One of the major influences on author Wu Jianren is the Chinese Reformist Movement of 1898. Women’s rights were one of the central motivations for this movement. One can see how Jianren transposes this social movement into the thoughts and actions of the two characters. Despite vibrant discourse on social issues, Dihua and Juanjuan do not avail of its potential application to their own lives. Western understanding of love and marriage is very different than what prevails in China. In the latter, it is usually ‘duty-bound’, while in the West it is largely ‘self-motivated’, that is without any external compulsion. For example, Dihua undergoes an ‘arranged’ marriage to Bohe, who is not the man whom she was engaged to for much of her adolescence. In what is a deliberately construed narrative device, Dihua meets her fiance when they were both fleeing from Beijing with their families. But as Chinese social norms dictate Jianren shows this inkling of love in chaste terms. Dihua, despite her acquaintance with Western culture, is still a product of her native culture. And so when the name of her betrothed is mentioned, she feels timid and shy and blushes in tenderness. She curiously eavesdrops when others talk about him. She feels a pang of pain upon hearing of his misfortunes. In the same vein, she feels elevated upon hearing his successes. While this might sound romantic in the literary sense, this type of sentimentality is a recipe for dependency and disappointment. This is where Dihua lets herself down and the women’s rights movement in China down. Her love and marriage are so driven by preset social formulae that love is synonymous to duty. This is why she was easily able to transfer her ‘love’ to her longtime fiance to her husband Bohe with utter ease. But behind this ease is the trivially of her ‘love’. The novelist renders in well-articulated prose, the mental and emotional processes by which young Dihua falls in love with the person chosen by her parents. But this scenario of a lifetime in duty-inspired bonding, love inevitably suffers. This explains why Dihua life turns into a tragedy ultimately.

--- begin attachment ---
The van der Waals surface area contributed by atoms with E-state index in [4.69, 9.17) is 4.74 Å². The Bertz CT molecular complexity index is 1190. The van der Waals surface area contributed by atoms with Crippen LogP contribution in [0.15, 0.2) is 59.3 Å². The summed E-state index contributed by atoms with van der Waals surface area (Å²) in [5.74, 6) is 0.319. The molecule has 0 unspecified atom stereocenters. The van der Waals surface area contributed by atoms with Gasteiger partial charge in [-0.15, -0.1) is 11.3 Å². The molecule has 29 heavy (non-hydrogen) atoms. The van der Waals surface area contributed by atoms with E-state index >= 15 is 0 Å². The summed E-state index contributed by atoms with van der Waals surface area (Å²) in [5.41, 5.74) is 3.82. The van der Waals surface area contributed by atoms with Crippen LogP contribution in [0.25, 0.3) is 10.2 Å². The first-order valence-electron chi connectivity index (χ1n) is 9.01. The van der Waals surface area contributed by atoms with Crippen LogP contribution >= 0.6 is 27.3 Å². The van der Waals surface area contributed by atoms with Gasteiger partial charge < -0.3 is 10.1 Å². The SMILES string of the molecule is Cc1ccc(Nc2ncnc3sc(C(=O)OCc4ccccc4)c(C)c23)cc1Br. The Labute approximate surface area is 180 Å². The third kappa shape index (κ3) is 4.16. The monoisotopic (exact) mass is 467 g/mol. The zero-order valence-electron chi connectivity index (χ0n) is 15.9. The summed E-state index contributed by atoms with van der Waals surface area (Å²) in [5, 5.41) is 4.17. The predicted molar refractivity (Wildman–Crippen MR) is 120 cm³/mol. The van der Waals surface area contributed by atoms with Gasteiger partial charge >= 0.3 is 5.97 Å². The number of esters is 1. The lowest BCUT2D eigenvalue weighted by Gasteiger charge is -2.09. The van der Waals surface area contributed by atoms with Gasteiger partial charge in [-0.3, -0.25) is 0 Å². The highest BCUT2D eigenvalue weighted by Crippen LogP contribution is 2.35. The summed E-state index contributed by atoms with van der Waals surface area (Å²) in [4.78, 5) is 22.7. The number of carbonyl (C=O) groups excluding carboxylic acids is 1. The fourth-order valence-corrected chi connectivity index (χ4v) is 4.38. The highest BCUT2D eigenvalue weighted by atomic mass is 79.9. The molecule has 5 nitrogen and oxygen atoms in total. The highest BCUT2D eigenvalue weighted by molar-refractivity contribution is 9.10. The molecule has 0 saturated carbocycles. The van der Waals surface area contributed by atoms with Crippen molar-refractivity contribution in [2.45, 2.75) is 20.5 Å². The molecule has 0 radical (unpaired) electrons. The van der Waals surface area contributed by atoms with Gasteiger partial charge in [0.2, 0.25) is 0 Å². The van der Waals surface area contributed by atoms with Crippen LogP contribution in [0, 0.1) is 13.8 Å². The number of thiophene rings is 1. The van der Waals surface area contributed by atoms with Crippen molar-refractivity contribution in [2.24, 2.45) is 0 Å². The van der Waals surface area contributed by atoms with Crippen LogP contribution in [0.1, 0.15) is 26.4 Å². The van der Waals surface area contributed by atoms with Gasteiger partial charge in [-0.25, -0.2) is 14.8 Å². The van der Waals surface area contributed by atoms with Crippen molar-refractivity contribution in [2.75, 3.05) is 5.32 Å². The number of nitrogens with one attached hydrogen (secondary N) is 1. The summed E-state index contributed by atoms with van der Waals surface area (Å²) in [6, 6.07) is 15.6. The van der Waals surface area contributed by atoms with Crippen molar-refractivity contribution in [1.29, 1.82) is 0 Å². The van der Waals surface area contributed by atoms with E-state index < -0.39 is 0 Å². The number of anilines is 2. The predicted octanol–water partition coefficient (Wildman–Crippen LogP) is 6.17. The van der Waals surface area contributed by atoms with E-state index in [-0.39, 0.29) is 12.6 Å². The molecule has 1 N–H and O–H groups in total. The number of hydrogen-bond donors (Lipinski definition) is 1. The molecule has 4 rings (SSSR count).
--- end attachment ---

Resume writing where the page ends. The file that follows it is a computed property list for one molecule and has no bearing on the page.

Though Dihua was betrothed as a child, she ends up being married to another man – Bohe, But, Bohe was really not worthy of her virtuous and disciplined up-bringing. Astoundingly, though, Dihua manages to transfer the abstracted love she held for her fiance to her husband. In this respect, she is an epitome of Confucian description of the ideal wife. But when the reader steers clears of this sentimental romanticism, he/she will see this event for what it is – a needless, willing and tragic sacrifice on part of the woman. Juanjuan’s life, on the other hand, is not as chaste as that of Dihua’s, for her circumstances lead her to lead the life of a courtesan in the high social circles of Shanghai. In what is a clever symmetry of plot, she is once engaged to Bohe’s younger brother Zhongai and was to become Dihua’s co-sister. Zhongai shared many virtues similar to Dihua, in that he also maintains chastity as a mark of respect to his engagement and impending marriage to Juanjuan. Just as Dihua’s chastity is wasted on the frivolous Bohe, so is Zhongai’s on the prostituting Juanjuan. While Dihua’s eventual martyrdom is a result of her clinging to a traditional mentality that is getting outdated in her time, the decline of Juanjuan is more of her own making – having been intoxicated by the wealth and privilege of high society to the peace and integrity of true love. Wu Jianren shows in contrast how a girl brought up on Confucian philosophy (Dihua) tends to assume moral responsibility for actions and events not involving her. This leads to low self-esteem and hence her martyrdom at the hands of Bohe is not surprising. On the other hand we have Juanjuan, who is the antithesis of all that Dihua stood for. Yet, her life also turns pathetic ultimately. The Sea of Regret can thus be seen as a work of informed moral ambiguity. One must give credit to author Wu Jianren for creating art out of the folly of two young women in early twentieth century China.
Fu, Lin, and Wu Jianren. The Sea of Regret: Two Turn-of-the-Century Chinese Romantic Novels. Trans. Patrick Hanan. Honolulu, HI: University of Hawaii, 1995. Print.